_BY COMMAND OF HIS MAJESTY,_

  And under the same DIRECTORS as the CONCERT
  of ANTIENT MUSIC.

  THE Oratorios of SOLOMON, ALEXANDER’S FEAST, with the CHOICE OF
  HERCULES; JOSEPH; ACIS and GALATEA, with DRYDEN’S ODE; ESTHER; and
  MESSIAH, will be performed on the six FRIDAYS in LENT, at the CONCERT
  ROOM in TOTTENHAM STREET.

  Subscriptions taken at Messrs. Longman and Broderip’s Music Shops in
  the Haymarket and Cheapside, and at Mr. Ashley’s, No. 4, Pimlico, at
  Three Guineas each, the Tickets NOT transferable.

       *       *       *       *       *

  _ROYALTY THEATRE,_

  WELL STREET, NEAR GOODMAN’S FIELDS

  THIS EVENING,
  AN OCCASIONAL ADDRESS.
  BY MR. PALMER,
  In the Character of Christmas.
  A Musical Entertainment called
  THOMAS and SUSAN; Or,
  The GENEROUS TAR
  For the 3rd time, a New Pantomimic Entertainment,
  called
  The DESERTER of NAPLES;
  Or, ROYAL CLEMENCY.
  Under the Direction of MR. DELPINI.
  The Airs, Duets, and Choruses composed by Mr. REEVE.
  The DESERTER by MR. PALMER.
  The other Characters by
  Mr. W Palmer, Mr. Cooper, Mr. L’Estrange, Mr. Hudson,
  and Mr. DELPINI.
  Mrs. Delpini, Madems. Bitthemer, and Mrs. GIBBS.
  End of the First Part, a Grand Representation of
  MOUNT VESUVIUS at the Time of the Eruption, with
  the Flowing of the Lava.
  The Dances by Mr. Holland, Mad. Bitthemer, and Mad.
  Constance; composed by M. MALTER.
  A SONG by Master BRAHAM.
  The Whole to conclude with (37th time) a new Pantomimic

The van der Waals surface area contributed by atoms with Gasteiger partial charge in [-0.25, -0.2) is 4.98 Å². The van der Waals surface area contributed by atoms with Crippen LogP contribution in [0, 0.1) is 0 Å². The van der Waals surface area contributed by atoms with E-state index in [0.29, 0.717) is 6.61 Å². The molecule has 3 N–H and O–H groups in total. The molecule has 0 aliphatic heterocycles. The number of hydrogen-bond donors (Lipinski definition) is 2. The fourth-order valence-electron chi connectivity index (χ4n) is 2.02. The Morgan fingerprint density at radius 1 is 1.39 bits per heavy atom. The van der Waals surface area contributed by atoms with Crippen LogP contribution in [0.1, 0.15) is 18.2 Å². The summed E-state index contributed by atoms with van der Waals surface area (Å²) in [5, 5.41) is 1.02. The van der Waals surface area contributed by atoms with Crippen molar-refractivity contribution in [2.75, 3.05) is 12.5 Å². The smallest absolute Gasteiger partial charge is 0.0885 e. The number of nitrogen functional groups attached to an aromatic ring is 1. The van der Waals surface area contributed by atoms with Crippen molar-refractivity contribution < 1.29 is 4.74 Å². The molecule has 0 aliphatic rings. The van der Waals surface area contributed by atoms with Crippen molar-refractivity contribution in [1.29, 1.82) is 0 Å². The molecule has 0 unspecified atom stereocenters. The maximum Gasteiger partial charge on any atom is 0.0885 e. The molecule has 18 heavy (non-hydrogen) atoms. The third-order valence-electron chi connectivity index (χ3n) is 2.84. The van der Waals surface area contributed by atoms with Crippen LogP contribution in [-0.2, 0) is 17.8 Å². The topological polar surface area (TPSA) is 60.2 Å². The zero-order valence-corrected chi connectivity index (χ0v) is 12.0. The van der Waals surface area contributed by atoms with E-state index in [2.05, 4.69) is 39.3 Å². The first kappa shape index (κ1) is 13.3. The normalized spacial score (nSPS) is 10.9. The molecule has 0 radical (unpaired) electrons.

Entertainment, called
  HARLEQUIN . MUNGO;
  OR, A PEEP INTO THE TOWER.
  Harlequin, Mr. RAYNER, Jun.
  Mungo Harlequin, Mr. BOURKE,
  Pantaloon, Mr. FOLLETT, Sen.
  Keeper of Wild Beasts and Warder of the Tower
  (with a Chaunt), Mr. GRACE.
  Captain, Sailor, and first waterman (with Songs),
  Mr. ARROWSMITH.
  Clown, Mr. FOLLETT, Jun.
  Planter’s Wife, Mrs. BURNETT,
  And, Columbine, Mrs. GIBBS.
  In Part First a Dance of Slaves by Messrs. Hollands,
  Bourke, Menage, &c.
  To Conclude with a grand Ballet,
  by Mons. Malter, Mr. Holland, Mad. Bitthemer, and
  Mademoiselle Constance.
  Boxes, 5s; Pit, 3s; First Gall., 2s; Second Gall., 1s.

  Places for the Boxes to be taken of Mr. Clark, at the Stage Door of
  the Theatre.

  The Doors to be opened for the future at half-past Five, and to begin
  precisely at half-past Six o’clock.

  °⸸° No Money will be returned after the Curtain is drawn up, nor will
  any person be admitted behind the scenes.

  Vivant Rex & Regina.

  N.B. Nothing under . . . . will be taken.

       *       *       *       *       *

  TO BE LETT, OR SOLD.

  EXTENSIVE Premises in the Neighbourhood
  of Cheapside.

  Apply at No. 9, Cheapside.

       *       *       *       *       *

  _A CAUTION to prevent IMPOSITION.
  SHARP’S CONCAVE RAZORS_

  Are made of the very best steel that can be possibly procured in this
  or any other country, tempered, and finished with the greatest nicety
  and circumspection. Their superior excellence above all others has
  made then more esteemed than any Razor now in use; the consequence of
  which is that some persons have offered, and still do offer, an
  inferior article under their name.

  C. SHARP, Perfumer and Razor Maker to his Royal Highness the Prince of
  Wales, at No. 131, Fleet Street, and No. 57, Cornhill,